News Release: Law, Teaching

Mar. 29,  2010

Emory Law Approves First-Year Curriculum Changes

The Emory University School of Law faculty has approved significant changes to the first-year curriculum, better positioning students for successful careers in legal practice.

Key changes include the addition of a new required first-year course in legislation and regulation and the creation of an elective course option during the second semester.

"The legal profession has changed in innumerable ways over the past few years," says David F. Partlett, dean and Asa Griggs Candler Professor of Law. "At Emory Law, we saw the need to pursue curricular reforms that would better position our students in this new marketplace and better prepare them to make an immediate impact in the practice of law upon graduating."

The new legislation and regulation course introduces first-year students to the central role of legislatures and administrative agencies in the practice of law today. The course is a primary building block for constitutional law, administrative law, legislation and a number of specialized upper-level courses.

"In the administrative state governmental regulation dominates," Partlett says. "The addition of the legislation and regulation course exposes our students at the beginning of their legal training to the critical role this aspect of law will play in their future practice."

Emory Law is focused on preparing students for practice by helping them discern their legal path. By creating the first-year elective option, these curricular reforms give students the option to explore possible areas of legal interest or get a head start on a specific area of interest.

"One of the more unique features of the Emory Law curriculum is the availability to our first-year students of an elective course in the second semester," says Timothy P. Terrell, professor of law and chair of the curriculum committee during its two years of consideration of the reforms. "This unusual early opportunity for individual choice allows our students to begin pursuing special interests even as the basics of legal education are being stressed."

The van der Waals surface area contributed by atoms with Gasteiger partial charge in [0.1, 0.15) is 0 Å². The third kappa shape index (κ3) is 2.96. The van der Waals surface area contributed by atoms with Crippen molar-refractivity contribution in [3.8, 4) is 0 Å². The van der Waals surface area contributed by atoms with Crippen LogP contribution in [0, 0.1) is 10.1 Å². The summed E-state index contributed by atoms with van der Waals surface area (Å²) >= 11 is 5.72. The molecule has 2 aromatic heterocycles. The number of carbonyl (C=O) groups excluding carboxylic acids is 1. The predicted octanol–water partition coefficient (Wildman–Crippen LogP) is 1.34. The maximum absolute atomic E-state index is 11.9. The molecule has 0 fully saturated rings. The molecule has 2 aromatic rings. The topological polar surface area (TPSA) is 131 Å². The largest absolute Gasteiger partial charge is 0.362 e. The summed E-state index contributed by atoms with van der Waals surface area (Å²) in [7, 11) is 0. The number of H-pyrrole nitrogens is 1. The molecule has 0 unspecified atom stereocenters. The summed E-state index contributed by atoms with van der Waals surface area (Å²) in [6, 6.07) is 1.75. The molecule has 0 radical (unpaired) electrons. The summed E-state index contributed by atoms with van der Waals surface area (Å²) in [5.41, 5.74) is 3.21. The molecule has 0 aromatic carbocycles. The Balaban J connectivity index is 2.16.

The list of elective courses offered will change from year to year. Students may select from upper-level courses that do not have prerequisite requirements. These courses will be offered as "building blocks" for more specialized legal study. Possible electives include administrative law, American legal history, business associations, family law, federal courts, intellectual property, international law, law and economics or products liability, among others.

"The elective is the most exciting change," says third-year student Stacy Tolos, the student representative to the curriculum committee. "In their first year, law students are put in the same classes, with the same students and focus on the same type of law."

"The elective will allow students to take at least one class that they are very interested in, providing them with much needed autonomy and choice. Exposure to a new subject of interest in the first year also will help students to choose their upper level courses more carefully and deliberately," Tolos says.

The curricular reforms will be supported by additional upper-level changes under consideration. Other changes to the first year include the reduction of civil procedure from a two-semester, six-credit-hour offering to a one-semester, four-credit-hour course.

The new course requirements take effect this fall for Emory Law's class of 2013.


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